#### Transcript Heat

```Homework Problems
Chapter 5 Homework Problems: 1, 12, 16, 18, 20, 28, 30, 36, 38, 40,
48, 50, 60, 62, 66, 87, 96, 108, 122
CHAPTER 5
Thermochemistry
Thermochemistry, Work, and Heat
Thermochemistry is the study of energy flow in chemical
systems.
Work (w) is (force) . (displacement)
Heat, or thermal energy, (q) is the energy that moves from a hot
object to a cold object when placed in contact with each other.
T1 > T3 > T2
heat flows from hot
to cold block
Energy
Energy is the capacity to do work or transfer heat. In principal
any kind of energy can be converted into an equivalent amount of work
or heat.
We divide energy into two general types:
kinetic energy (due to motion in a particular direction)
EK = 1/2 mv2
potential energy (due to position or composition) Examples chemical potential energy, gravitational potential energy.
The total amount of all the different kinds of energy for a system
is called the internal energy (U).
Units of Energy
All forms of energy can be expressed in the same units. To find
the MKS unit for energy, it is convenient to use the equation for kinetic
energy.
EK = 1/2mv2 So units are (kg) (m/s)2 = kg.m2 = 1 Joule = 1 J
s2
Since 1 J is a small amount of energy, we often express energy in terms
of kJ (kilojoule). 1 kJ = 1000. J
Other common units for energy include:
calorie (cal) Amount of heat needed to raise the temperature of 1 g of
water by 1 C
1 cal = 4.184 J (exact)
1 kcal = 1 food calorie = 1000 cal = 4184. J (exact)
Heat and Chemical Reactions
Some chemical reactions release heat into their surroundings.
Other reactions require that the surroundings provide heat so that the
reaction can proceed.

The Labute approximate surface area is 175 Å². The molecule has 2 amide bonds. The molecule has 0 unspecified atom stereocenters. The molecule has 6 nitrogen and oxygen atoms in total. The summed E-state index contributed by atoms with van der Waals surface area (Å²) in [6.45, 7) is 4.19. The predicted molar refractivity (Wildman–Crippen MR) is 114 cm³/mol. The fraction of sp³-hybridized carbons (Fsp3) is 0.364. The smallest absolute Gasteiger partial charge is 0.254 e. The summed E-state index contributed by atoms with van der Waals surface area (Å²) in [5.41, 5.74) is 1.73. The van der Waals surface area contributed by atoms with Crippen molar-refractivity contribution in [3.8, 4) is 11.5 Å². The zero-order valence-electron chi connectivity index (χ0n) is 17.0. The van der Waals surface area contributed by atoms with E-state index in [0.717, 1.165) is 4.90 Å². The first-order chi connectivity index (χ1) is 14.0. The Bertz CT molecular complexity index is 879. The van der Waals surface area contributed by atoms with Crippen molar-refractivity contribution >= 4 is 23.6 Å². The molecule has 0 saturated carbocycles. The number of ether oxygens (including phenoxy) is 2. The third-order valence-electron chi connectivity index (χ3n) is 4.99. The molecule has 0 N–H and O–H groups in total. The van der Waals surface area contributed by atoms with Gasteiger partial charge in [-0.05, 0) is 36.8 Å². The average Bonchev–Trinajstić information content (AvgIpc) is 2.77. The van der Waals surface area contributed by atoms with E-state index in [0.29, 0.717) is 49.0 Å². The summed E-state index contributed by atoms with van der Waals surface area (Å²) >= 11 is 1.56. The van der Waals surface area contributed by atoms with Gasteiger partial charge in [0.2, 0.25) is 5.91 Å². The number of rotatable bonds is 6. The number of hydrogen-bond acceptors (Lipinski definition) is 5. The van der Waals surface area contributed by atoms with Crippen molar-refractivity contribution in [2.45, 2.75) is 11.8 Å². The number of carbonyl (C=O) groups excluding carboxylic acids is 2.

An exothermic reaction is a reaction that releases heat to the
surroundings. Combustion reactions are one common type of exothermic reaction
2 H2(g) + O2(g)  2 H2O(l)
releases 572. kJ of heat
per mole of reaction
An endothermic reaction takes up heat from the surroundings.
2 HgO(s)  2 Hg(l) + O2(g)
takes up 181. kJ of heat
per mole of reaction
By convention, q < 0 for an exothermic reaction, and q > 0 for an
endothermic reaction.
System, Surroundings, and Universe
The system is a part of the universe that we have separated off for
study.
The surroundings are everything not included in the system.
The universe is everything - system + surroundings.
While in principle the surroundings are everything not included
in the system, in practice we can usually focus on that part of the
surroundings in the immediate vicinity of the system.
Open, Closed, and Isolated Systems
Systems can be divided into various categories based on how
they interact with their surroundings.
Open system - A system that can exchange both energy and mass
with its surroundings.
Closed system - A system that can exchange energy with its
surroundings, but which cannot exchange mass with its surroundings.
Isolated system - A system that cannot exchange either energy or
mass with its surroundings.
State Function
A state function is any function whose change in value depends
only on the initial and final state of the system, but which is independent